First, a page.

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joke around in victory lane after they won the top two starting spots for the NASCAR Daytona 500 auto race at Daytona International Speedway in Daytona Beach, Fla., Sunday, Feb. 8, 2009. Truex won the pole with a speed of 188.001 mph.

Truex Jr., Martin on front row for Daytona 500

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Truex Jr., Martin on front row for Daytona 500
Dickinson North Dakota 1815 1st Street West 58602

The first time Chip Ganassi called Martin Truex Jr., Ganassi's newest driver blew him off.

"The old unknown number," Truex said with a laugh. "You're like 'I'm not going to get that because you never know who it's going to be.'"

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The lines of communication have gotten considerably better over the last few months.

The owner of Chip Ganassi Racing checks in with Truex a couple of times a week, pestering him with the kind of questions Truex never got while working for decidedly hands-off Teresa Earnhardt at Dale Earnhardt Inc.

"He's always wanting to know what's going on, what I know and what I want to know," Truex said. "So it's different for me. I've never really had that."

Expect Truex to be on Ganassi's speed dial this week after the 29-year-old driver ended a winter of uncertainty by putting the merged teams of DEI and Chip Ganassi Racing on the pole for the biggest race of the year.

Truex's Chevrolet edged Mark Martin and grabbed the top spot for the season-opening Daytona 500 with a qualifying speed of 188.001 mph on Sunday, giving his crew a much-needed boost after an offseason spent wondering just how the marriage of convenience between the former rivals would work.

"This is just one lap so we don't want to get too carried away here, but I'm proud of the effort and the preparation they put into this car," Truex said after picking up his second career pole. "To be able to bring it down here and be faster off the truck and back it up means a lot for the guys."

Guys who are still getting to know each other following a winter of attrition. The merger resulted in roughly 150 layoffs and forced Truex's crew to change garages for the second straight year.

"Bringing two companies together is a difficult task and was a painful thing for a lot of people on all sides of it," Ganassi said. "My hat's off to these guys because there was a core group of people that never wavered, never lost focus on what they wanted to do."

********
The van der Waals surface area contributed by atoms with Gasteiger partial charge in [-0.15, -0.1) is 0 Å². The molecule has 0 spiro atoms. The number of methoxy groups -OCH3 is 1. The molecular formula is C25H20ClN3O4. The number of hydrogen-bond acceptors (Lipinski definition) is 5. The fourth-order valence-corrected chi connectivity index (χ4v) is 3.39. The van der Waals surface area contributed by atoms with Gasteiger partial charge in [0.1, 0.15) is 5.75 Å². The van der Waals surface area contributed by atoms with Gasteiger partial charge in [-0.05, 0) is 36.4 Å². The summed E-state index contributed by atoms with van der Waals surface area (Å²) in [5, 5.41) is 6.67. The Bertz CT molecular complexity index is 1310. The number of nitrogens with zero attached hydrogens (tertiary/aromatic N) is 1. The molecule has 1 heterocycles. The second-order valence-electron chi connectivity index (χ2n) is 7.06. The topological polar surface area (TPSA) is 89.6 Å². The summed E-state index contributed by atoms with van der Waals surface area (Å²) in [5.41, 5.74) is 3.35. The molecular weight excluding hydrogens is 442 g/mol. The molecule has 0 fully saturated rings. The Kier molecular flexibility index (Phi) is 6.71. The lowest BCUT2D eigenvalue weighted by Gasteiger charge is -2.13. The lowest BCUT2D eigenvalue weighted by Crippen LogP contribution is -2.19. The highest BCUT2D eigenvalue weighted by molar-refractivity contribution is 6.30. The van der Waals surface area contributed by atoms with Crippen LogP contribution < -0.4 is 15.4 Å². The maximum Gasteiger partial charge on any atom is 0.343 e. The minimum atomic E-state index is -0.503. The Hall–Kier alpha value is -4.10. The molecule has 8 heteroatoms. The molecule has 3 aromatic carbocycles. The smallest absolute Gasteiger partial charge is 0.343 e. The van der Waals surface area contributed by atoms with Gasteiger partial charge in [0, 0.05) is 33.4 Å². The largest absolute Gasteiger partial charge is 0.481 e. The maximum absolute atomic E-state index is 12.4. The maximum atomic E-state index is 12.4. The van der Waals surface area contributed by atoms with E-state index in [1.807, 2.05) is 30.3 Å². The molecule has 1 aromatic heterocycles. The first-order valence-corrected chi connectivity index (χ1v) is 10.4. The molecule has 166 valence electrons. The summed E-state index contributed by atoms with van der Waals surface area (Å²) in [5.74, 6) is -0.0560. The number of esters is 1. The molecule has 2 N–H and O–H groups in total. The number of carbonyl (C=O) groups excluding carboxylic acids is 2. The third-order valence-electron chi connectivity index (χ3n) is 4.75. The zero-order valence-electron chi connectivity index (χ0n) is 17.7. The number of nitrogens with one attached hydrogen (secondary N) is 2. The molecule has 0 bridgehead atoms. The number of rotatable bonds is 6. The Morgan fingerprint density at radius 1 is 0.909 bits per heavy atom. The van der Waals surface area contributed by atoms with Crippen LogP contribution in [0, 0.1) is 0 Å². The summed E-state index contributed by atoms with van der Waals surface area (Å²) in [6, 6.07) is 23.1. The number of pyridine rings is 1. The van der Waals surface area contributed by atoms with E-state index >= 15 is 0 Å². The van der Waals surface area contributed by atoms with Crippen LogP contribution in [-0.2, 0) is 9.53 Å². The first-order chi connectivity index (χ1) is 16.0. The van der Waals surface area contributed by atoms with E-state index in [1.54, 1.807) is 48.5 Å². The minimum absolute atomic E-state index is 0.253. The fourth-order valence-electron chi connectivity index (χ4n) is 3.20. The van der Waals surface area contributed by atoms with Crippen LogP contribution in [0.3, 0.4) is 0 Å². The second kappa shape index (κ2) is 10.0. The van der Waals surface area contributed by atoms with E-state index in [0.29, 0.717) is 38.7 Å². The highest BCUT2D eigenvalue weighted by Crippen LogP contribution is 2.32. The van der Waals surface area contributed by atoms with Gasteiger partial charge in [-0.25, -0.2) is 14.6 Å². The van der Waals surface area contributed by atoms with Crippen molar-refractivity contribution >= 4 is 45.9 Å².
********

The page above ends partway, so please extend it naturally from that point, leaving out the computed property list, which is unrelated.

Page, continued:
Namely, build fast race cars -- something the revamped team had in ready supply on Sunday.

Truex's new teammates -- Juan Pablo Montoya and Aric Almirola -- were nearly as quick over the 2.5-mile tri-oval, with Montoya running fourth and Almirola running seventh. Truex and Almirola were in old DEI cars, while Montoya will race in one of Ganassi's rides.

Truex will see a familiar face alongside him when the field heads for the green flag next Sunday in former DEI teammate Martin.

The 50-year-old veteran captured the outside pole with a qualifying run of 187.817 for Hendrick Motorsports, which offered Martin a full-time ride this season after the he spent the last two years running part-time for DEI.

Martin has never won the 500 in 24 previous attempts, including a near miss in 2007 when Kevin Harvick barely beat him to the finish line. But Martin's car looked ready after beating teammates Jimmie Johnson (sixth), Jeff Gordon (ninth) and Dale Earnhardt Jr. (12th) during the two-lap time trial.

"It's an amazing feeling," Martin said. "I feel so grateful to Rick Hendrick, because that's where it all starts. What an incredible person he is for giving me this opportunity. I just can't wait to drive it. I wish we were starting (the race) in five minutes. Just give me enough time to get strapped in, and I'd like to start the 500."

He'll have to wait a week, though he and Truex can breathe easy knowing their starting spots are locked in. The remainder of the field will be filled following a pair of 150-mile races on Thursday.

The top 35 drivers from last season are ensured a spot in the 500, and they'll be joined by two-time series winner Tony Stewart, two-time 500 winner Bill Elliott and Travis Kvapil, who earned their way in by posting the fastest times among drivers outside of the top 35.

Terry Labonte will also be on the starting grid as the only past champion not to make the field on speed.

Elliott, long one of the series' most popular drivers, was a sentimental favorite to capture the poll in the No. 21 Ford for Wood Brothers Racing after posting the fastest time in practice on Saturday. One of NASCAR's oldest teams missed the 500 for just the third time since 1962 last year and has already announced a limited 12-race schedule this season due to financial woes.

Elliott didn't grab the pole but made sure he'll stick around for the 500 by running fifth. He shook off an apology from crew chief David Hyder after he missed out on the front row, telling Hyder getting into the field was the most important thing.

"I'm disappointed we didn't get the pole, but then again, we've got to do what we've got to do because we're out of the Top 35 in points," Elliott said. "Whether we left anything on the table I can't say, but we gave it our best effort."

Stewart posted the 10th-fastest time in his new Stewart-Haas Chevrolet, then watched the final rounds of qualifying with crew members to make sure it was enough to get him in the field.

"We had three awesome days in a row," said Stewart, who left Joe Gibbs Racing after a 10-year run last fall. "I hope it stays this way. I hope it's not just something that's a dream going by right now."

Ryan Newman, his teammate, posted the third-fastest speed of the session, but was already locked into the field based on last season's points.

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